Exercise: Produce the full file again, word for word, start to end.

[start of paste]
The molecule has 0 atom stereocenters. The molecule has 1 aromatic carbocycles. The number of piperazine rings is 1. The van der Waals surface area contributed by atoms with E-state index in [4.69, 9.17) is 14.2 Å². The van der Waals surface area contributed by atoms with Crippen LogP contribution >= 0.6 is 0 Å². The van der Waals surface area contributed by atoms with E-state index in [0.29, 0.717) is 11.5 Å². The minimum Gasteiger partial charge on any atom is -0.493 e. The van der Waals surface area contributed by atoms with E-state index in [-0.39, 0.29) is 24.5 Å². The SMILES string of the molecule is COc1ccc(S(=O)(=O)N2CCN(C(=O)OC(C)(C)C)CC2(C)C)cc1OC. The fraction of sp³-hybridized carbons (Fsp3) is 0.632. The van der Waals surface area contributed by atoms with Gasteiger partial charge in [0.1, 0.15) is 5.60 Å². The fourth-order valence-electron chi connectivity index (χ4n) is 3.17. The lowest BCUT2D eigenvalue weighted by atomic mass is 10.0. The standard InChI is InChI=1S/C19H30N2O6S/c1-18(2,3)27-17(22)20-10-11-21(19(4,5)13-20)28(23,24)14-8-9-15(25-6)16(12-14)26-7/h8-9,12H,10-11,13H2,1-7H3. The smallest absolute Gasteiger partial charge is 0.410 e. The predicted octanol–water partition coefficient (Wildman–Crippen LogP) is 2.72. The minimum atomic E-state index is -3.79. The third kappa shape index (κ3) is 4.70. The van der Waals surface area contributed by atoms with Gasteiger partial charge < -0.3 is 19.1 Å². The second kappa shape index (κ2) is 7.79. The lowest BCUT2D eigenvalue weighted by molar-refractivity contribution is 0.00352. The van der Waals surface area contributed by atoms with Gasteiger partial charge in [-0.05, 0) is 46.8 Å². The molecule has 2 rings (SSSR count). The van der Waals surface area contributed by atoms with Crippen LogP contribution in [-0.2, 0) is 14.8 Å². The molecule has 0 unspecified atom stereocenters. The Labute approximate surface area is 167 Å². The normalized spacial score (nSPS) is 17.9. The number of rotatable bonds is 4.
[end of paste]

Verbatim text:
The molecule has 0 atom stereocenters. The molecule has 1 aromatic carbocycles. The number of piperazine rings is 1. The van der Waals surface area contributed by atoms with E-state index in [4.69, 9.17) is 14.2 Å². The van der Waals surface area contributed by atoms with Crippen LogP contribution >= 0.6 is 0 Å². The van der Waals surface area contributed by atoms with E-state index in [0.29, 0.717) is 11.5 Å². The minimum Gasteiger partial charge on any atom is -0.493 e. The van der Waals surface area contributed by atoms with E-state index in [-0.39, 0.29) is 24.5 Å². The SMILES string of the molecule is COc1ccc(S(=O)(=O)N2CCN(C(=O)OC(C)(C)C)CC2(C)C)cc1OC. The fraction of sp³-hybridized carbons (Fsp3) is 0.632. The van der Waals surface area contributed by atoms with Gasteiger partial charge in [0.1, 0.15) is 5.60 Å². The fourth-order valence-electron chi connectivity index (χ4n) is 3.17. The lowest BCUT2D eigenvalue weighted by atomic mass is 10.0. The standard InChI is InChI=1S/C19H30N2O6S/c1-18(2,3)27-17(22)20-10-11-21(19(4,5)13-20)28(23,24)14-8-9-15(25-6)16(12-14)26-7/h8-9,12H,10-11,13H2,1-7H3. The smallest absolute Gasteiger partial charge is 0.410 e. The predicted octanol–water partition coefficient (Wildman–Crippen LogP) is 2.72. The minimum atomic E-state index is -3.79. The third kappa shape index (κ3) is 4.70. The van der Waals surface area contributed by atoms with Gasteiger partial charge < -0.3 is 19.1 Å². The second kappa shape index (κ2) is 7.79. The lowest BCUT2D eigenvalue weighted by molar-refractivity contribution is 0.00352. The van der Waals surface area contributed by atoms with Gasteiger partial charge in [-0.05, 0) is 46.8 Å². The molecule has 2 rings (SSSR count). The van der Waals surface area contributed by atoms with Crippen LogP contribution in [-0.2, 0) is 14.8 Å². The molecule has 0 unspecified atom stereocenters. The Labute approximate surface area is 167 Å². The normalized spacial score (nSPS) is 17.9. The number of rotatable bonds is 4.